17 November 2012 at 11:36
You can only deduct home office expenses if you have a dedicated office which is fitted for work and NO other activity takes place in the room. If your consulting does not form part of your income from the educational institutional and is completely separate then you would be able to deduct expenses related to earning that income. The expenses would need to be apportioned yes based on the size of the room against the overall size of the house, unless they are 100% used or expended in that room.
Your primary residence exclusion relating to the sale, that is the capital gains portion that is excluded from being taxed will also need to be apportioned for the part of the flat that was not used for living in based on the same calculation.
17 November 2012 at 11:46
So say the flat was worth R2 million more than when I bought it, and the study was 10% of the floor space of the flat. The primary residence exclusion would usually mean I would pay tax on R2 million - R1.5 million = R500 000, but if I've been deducting expenses for my home office, would only 90% of the flat be considered my primary residence? So would I pay tax on 90% (R2 million) - R1.5 million = R300 000 for my primary residence, and also pay tax on 10% (R2 million) = R500 000 for my home office (with no exclusion)?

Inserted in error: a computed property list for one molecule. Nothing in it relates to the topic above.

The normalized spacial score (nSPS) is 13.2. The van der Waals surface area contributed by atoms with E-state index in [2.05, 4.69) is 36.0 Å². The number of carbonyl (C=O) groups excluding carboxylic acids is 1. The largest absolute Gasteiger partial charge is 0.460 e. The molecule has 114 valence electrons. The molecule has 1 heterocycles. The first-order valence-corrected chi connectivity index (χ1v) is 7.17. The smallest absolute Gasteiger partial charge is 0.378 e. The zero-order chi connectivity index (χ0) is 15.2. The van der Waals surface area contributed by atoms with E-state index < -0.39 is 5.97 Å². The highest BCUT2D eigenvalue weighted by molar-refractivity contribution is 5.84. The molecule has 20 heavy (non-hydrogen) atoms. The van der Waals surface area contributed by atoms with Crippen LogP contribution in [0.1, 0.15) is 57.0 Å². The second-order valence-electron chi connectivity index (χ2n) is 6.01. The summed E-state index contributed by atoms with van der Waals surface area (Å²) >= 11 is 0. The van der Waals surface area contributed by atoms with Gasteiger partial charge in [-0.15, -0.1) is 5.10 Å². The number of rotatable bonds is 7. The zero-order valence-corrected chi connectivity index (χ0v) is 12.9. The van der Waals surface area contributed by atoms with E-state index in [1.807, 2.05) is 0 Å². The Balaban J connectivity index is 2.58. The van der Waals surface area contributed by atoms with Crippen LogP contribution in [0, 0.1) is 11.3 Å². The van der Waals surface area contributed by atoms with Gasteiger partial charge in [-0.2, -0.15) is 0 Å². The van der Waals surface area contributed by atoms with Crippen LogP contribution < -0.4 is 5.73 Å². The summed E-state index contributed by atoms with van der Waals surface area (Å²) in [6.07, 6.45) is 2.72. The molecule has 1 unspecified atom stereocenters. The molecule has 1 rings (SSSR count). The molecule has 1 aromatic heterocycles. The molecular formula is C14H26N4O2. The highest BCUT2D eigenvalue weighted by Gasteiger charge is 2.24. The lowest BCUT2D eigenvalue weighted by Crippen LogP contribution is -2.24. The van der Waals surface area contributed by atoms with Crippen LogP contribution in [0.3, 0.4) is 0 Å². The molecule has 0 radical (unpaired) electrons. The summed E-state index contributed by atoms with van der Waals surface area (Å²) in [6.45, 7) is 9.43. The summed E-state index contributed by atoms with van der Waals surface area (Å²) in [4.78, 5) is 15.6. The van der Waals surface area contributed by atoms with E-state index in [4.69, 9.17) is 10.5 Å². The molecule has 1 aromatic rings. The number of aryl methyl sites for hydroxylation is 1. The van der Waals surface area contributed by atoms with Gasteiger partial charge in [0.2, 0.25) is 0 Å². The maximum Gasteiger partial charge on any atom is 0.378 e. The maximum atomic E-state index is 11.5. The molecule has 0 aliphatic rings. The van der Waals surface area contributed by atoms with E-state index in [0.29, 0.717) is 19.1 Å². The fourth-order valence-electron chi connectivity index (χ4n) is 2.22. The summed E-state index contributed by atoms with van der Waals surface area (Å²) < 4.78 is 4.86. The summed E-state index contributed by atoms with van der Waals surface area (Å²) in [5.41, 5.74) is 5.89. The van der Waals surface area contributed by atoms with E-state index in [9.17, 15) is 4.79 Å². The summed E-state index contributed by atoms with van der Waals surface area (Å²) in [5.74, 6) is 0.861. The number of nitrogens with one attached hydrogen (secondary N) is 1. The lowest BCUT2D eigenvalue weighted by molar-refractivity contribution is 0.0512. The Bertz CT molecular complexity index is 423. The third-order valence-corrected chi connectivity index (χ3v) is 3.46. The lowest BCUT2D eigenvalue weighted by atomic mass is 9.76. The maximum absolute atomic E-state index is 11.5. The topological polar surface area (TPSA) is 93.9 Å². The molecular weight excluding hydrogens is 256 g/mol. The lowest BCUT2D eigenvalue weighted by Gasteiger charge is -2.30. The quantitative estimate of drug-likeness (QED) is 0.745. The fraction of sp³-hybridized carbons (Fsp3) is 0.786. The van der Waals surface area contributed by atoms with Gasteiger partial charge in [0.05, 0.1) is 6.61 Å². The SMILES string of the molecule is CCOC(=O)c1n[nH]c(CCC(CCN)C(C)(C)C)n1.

Also, does your reply mean that if I'm a university academic who doesn't do any extra consulting but only uses the home office for university work, then I can't claim home office expenses?
17 November 2012 at 13:03
The primary residence exclusion has been increased to R2 million so in theory you would take the R2m and only 90% of that = R1.8m would be allowed to be subtracted from the Capital Gain.
So for example:
Base Cost - R4m
Proceeds - R7m
Gain = R3m - 90% of R2m = R1.2m Gain which would be included in your taxable income at 33.3% of the gain.
In order to claim a deduction for home office if you are full time salaried employee you would need to either earn more than half of your income from commission or your employer needs to stipulate that you are allowed to work from home and that they do not provide you with an office at their premises Your home office would need to be fitted out as an office and no other use may be made of the room in order to claim the deductions.
Unfortunately SARS are very strict on home office expenditure and have been known to come down hard on taxpayers trying to claim the deduction when they are not entitled to. If you would like to email me on email@example.com I would be very happy to send you some more information?